Critique is a careful line to walk, and it can be as harmful as it can be helpful. I received a critique once that turned me off writing for almost two years, and before that I'd thought of myself as a confident writer, well able to accept good crit and ignore what didn't signify. I was very, very wrong.

Lately, I have discovered this advice giver with a superiority problem pops up in unexpected places.

For instance, if I ask in an online community if anyone else with a full manuscript out to a particular agent has heard back yet, it's not because I don't know what to do, having not yet heard back myself. It's because I know she's hard at work, I've already had enough status updates to know she hasn't forgotten about me, she's reading my work, and I just want to know if anyone else has heard yet so I can establish a timeline without nagging her. (Well, really, so I don't make myself crazy with the waiting.)

*The publishing world moves slooooooooooooooooowly. Seriously, you have no idea. My friend Paula was one of my beta readers for Nemesis. Actually, she's read all of the books I've written, or almost written, over the years. This is the first one she's been this excited about. Having no knowledge of how the publishing world works, she waited a couple of months, then sent me a message asking why hasn't someone jumped on this to publish it yet, she wants to be able to recommend it to all of her friends. I replied, explaining that first one needs to query agents, a process that can take months, especially if they request to actually read the book. Then, even if an agent is interested, there could be revisions before they'll take you on. And when they finally DO, then they have to query editors, and even after you get an editor, it can take a year or more to publish a book. Getting paid for the work works on a similarly slow scale. (Paula, who works in the business world, found all this rather appalling. I didn't tell her that sending directly to editors, instead of querying agents, can result in a wait time of as much as two years in the slush pile.)

Everyone is busy, and in addition to your manuscript, the agent in question probably has a dozen more, not to mention the partials and new queries crossing her desk every day, the clients she already has, and possibly a day job she has to keep showing up for if she wants to pay the bills. Answering the fourth e-mail you've sent her, to see when she might be getting back to you on your manuscript is only going to take up more of her time. Since most of us are pretty OCD about our manuscripts, that loooooooong wait is torturous. Keeping track of the agent or editor through fellow writers on message boards is one of the things we can do sort of clandestinely. Obsessively e-mailing, or worse, is only likely to convince the agent you are too annoying to work with, something you really, really don't want to do.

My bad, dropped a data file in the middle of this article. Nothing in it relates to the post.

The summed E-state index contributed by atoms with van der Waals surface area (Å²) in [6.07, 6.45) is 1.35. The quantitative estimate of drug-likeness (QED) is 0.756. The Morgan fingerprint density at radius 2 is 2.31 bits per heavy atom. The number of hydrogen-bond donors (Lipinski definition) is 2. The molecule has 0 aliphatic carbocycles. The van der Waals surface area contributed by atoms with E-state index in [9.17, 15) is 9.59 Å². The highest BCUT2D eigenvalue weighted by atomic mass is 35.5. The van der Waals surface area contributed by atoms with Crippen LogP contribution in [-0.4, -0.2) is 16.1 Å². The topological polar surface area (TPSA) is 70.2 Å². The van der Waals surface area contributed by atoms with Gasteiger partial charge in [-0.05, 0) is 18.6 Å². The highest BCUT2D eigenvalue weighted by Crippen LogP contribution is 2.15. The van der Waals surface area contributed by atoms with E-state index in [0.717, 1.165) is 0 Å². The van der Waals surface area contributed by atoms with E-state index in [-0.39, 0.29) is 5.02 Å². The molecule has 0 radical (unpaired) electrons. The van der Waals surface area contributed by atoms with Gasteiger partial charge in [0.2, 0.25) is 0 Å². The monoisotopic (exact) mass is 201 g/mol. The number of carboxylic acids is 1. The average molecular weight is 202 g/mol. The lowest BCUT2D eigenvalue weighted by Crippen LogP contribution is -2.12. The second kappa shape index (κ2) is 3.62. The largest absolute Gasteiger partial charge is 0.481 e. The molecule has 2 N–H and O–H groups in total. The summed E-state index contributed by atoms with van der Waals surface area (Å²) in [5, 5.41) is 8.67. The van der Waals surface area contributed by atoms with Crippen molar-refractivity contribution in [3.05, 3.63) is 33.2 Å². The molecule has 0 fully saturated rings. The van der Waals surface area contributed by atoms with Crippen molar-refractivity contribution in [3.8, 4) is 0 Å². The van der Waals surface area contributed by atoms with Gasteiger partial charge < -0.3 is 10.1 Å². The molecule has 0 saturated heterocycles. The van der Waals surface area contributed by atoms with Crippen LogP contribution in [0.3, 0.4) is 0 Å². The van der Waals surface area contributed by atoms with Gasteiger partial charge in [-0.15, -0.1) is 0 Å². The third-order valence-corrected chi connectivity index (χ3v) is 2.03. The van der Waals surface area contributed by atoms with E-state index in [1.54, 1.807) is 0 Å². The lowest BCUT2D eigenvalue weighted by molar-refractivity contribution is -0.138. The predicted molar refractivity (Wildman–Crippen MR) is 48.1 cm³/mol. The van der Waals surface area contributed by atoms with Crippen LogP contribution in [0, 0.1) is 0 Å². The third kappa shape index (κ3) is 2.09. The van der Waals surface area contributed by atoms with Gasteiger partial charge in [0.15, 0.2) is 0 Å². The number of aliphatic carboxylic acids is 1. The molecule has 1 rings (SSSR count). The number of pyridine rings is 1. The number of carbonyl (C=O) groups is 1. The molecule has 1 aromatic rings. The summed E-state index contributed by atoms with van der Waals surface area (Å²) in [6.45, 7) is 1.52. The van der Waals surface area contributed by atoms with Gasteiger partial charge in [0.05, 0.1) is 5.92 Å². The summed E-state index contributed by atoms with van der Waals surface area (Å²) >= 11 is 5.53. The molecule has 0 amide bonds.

So, yes. I have sent status e-mails, she has responded. I am not sitting over here, biting my nails with what I should do since I haven't heard back. I don't need someone to tell me what to do, I especially don't need them to tell me that I should "either send a status e-mail, or just move on". I simply asked if anyone else had heard back yet. Meaning I'm really only looking for replies from those people who actually have work with this agent.

Anyway, perhaps the reply irritated me more than it should have, but assuming from that simple question that I am ignorant and need to be told in a pretty condescending way what I ought to be doing, did not help. It does not help. If you ever get the urge to be condescending in this manner, please, do yourself and your recipient a favor, and just don't. We're all learning here, and while it can be annoying to see the same questions pop up over and over in a forum, it's really better to just not respond at all if you feel the urge to be impolite, or worse, harsh and cutting.
Current Mood: contemplativecontemplative
-peartreealley on January 7th, 2009 08:49 pm (UTC)
I quit going because I realized one day that I wasn't finishing anything I was working on, because all my "writing time" was being used as reading and critique time.

"Connoisseurs of Difficulty": Dodge Thiskistha on January 7th, 2009 09:28 pm (UTC)
The view from the outside (thank the gods)